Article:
Men go to the hospital for treatment for one of three reasons: pain, fear, or a nagging wife. I went because of pain. Then fear showed up.
I have checked into a hospital for an illness for an overnight stay only three times in my adult life. Once was in 1961, when the city of Riverside got salmonella poisoning because of the local water system. I was in a university hospital for a couple of days. The second was in 2002, when I had a gallbladder attack, also on Thanksgiving. It was the worst pain I have ever experienced. I told my wife I wanted her to take me to the hospital. They removed my gallbladder. The third time was this Thanksgiving. I did stay overnight in 1999 because of an infected cat scratch, but I don’t regard that as an illness. In short, the American Hospital Association has not made much money off of me.
Because I’m on Medicare, it probably made a pretty bundle off of me this time.
I began having symptoms on the night before I checked in. My left shoulder was very sore, and the soreness began to spread into my left chest. I took two Advil, and I slept in one of our spare bedrooms. I didn’t think I would have a very good night, but I did get through the night somewhat fitfully. I got up at my usual time, around 3 AM, in fact exactly at 3 AM, when I woke up automatically. I felt OK. I went downstairs, produced four screencast lessons for the Ron Paul Curriculum, and one screencast for this website.
At about 9:45 AM, my left side began to hurt, and I found that I could not breathe well. The pain of breathing grew intense. As it turned out, my mistake was this: I did not take two Advil when I woke up.
My wife drove me. I went to the emergency room. There were not many people there. I gave them my insurance card and my driver’s license. They recognized that I was in extreme pain, and very shortly the woman who gives EKG’s took me into the small room just next to the ER’s waiting room. This is a good policy: fast testing. I was very glad to get on that machine, although I could not stay motionless because of the pain. She took the EKG reading. She looked at it, and she said it looked normal. She escorted me a few feet back into the waiting room. Sitting in a clinic’s waiting room under these circumstances is one of life’s greater pleasures. The alternative would have been this: “Get a gurney!”
I got into the main ER room pretty fast. They ran a lot of tests on me. I was in terrible pain. I could barely breathe. I was in there for about six hours. I got a portable X-ray. I got several blood tests. By 4:30, nobody knew what was wrong with me. One physician had guessed pneumonia, but he was not sure, and the second physician thought it probably wasn’t. So I spent the night in the hospital facility upstairs.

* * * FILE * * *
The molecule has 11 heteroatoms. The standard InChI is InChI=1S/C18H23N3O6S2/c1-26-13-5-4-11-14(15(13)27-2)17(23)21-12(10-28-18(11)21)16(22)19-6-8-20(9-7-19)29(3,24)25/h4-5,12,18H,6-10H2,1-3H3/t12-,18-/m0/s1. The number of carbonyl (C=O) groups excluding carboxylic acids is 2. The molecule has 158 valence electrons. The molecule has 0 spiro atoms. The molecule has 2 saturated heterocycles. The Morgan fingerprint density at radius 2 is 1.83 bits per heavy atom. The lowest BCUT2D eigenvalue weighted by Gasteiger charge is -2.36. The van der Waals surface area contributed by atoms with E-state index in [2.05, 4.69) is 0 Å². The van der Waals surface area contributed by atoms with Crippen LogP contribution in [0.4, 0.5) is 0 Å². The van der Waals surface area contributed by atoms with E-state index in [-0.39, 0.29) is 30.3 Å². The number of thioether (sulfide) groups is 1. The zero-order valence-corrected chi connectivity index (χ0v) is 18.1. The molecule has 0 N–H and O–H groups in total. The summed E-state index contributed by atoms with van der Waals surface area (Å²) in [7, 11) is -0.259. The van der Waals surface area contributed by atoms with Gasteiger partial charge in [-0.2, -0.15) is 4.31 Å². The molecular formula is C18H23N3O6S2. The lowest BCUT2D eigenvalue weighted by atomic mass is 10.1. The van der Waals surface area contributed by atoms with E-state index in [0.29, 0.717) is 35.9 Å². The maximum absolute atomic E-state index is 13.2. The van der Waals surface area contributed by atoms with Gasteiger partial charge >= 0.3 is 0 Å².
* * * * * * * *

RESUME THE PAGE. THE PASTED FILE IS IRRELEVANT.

The pain kept getting worse in the afternoon. About 4 o’clock, I finally asked for two ibuprofen tablets. Over the next couple of hours, the pain began to subside. There were more blood tests upstairs. No physician came, but nurses came.
One of them, in her mid-to-late 20’s, told me that she had had something that seemed identical a few years before. She said she had excruciating chest pain, but after about two days, the pain went away. She never knew what it was. That was exceedingly good news.
About 8 o’clock, I had two more ibuprofen tablets. I decided I would go to sleep at 8:30, because I was going to be visited by the usual midnight rounds, and I figured I’d get whatever sleep I could. I slept pretty well until they came in to take my vital signs. By the way, “vital signs” is a wonderful phrase. It means there are signs to monitor.
I woke up about 3 AM, and I decided I would sleep in for a change. I didn’t turn on the light until about 5 AM. It’s the holiday season. I figured, what the heck? It was the first time I had missed a posting on my website in 9 years, and I figured nobody would be too upset. Besides, I was in no position to post anything on a website.
I had motivation: pain. I also had this motivation. Sometime in the 1990’s, I read Jim Lehrer’s autobiography, A Bus of My Own. It is a great autobiography. I liked it so well that I got permission from him to post it for students taking my freshman English course on autobiographies for the Ron Paul Curriculum. He has several chapters on his ordeal as a heart attack victim. This section stuck in my mind. I strongly suggest that you take it very seriously.
He had awoken in the middle of the night with what appeared to be heartburn. His wife grew concerned, and she insisted that they go to a local hospital. Like most husbands, he protested. But the pain didn’t go away, and finally he consented. They went to the hospital. The staff sent him to the emergency room. They gave an EKG. It didn’t show anything.
(For the rest of the article, click the link.)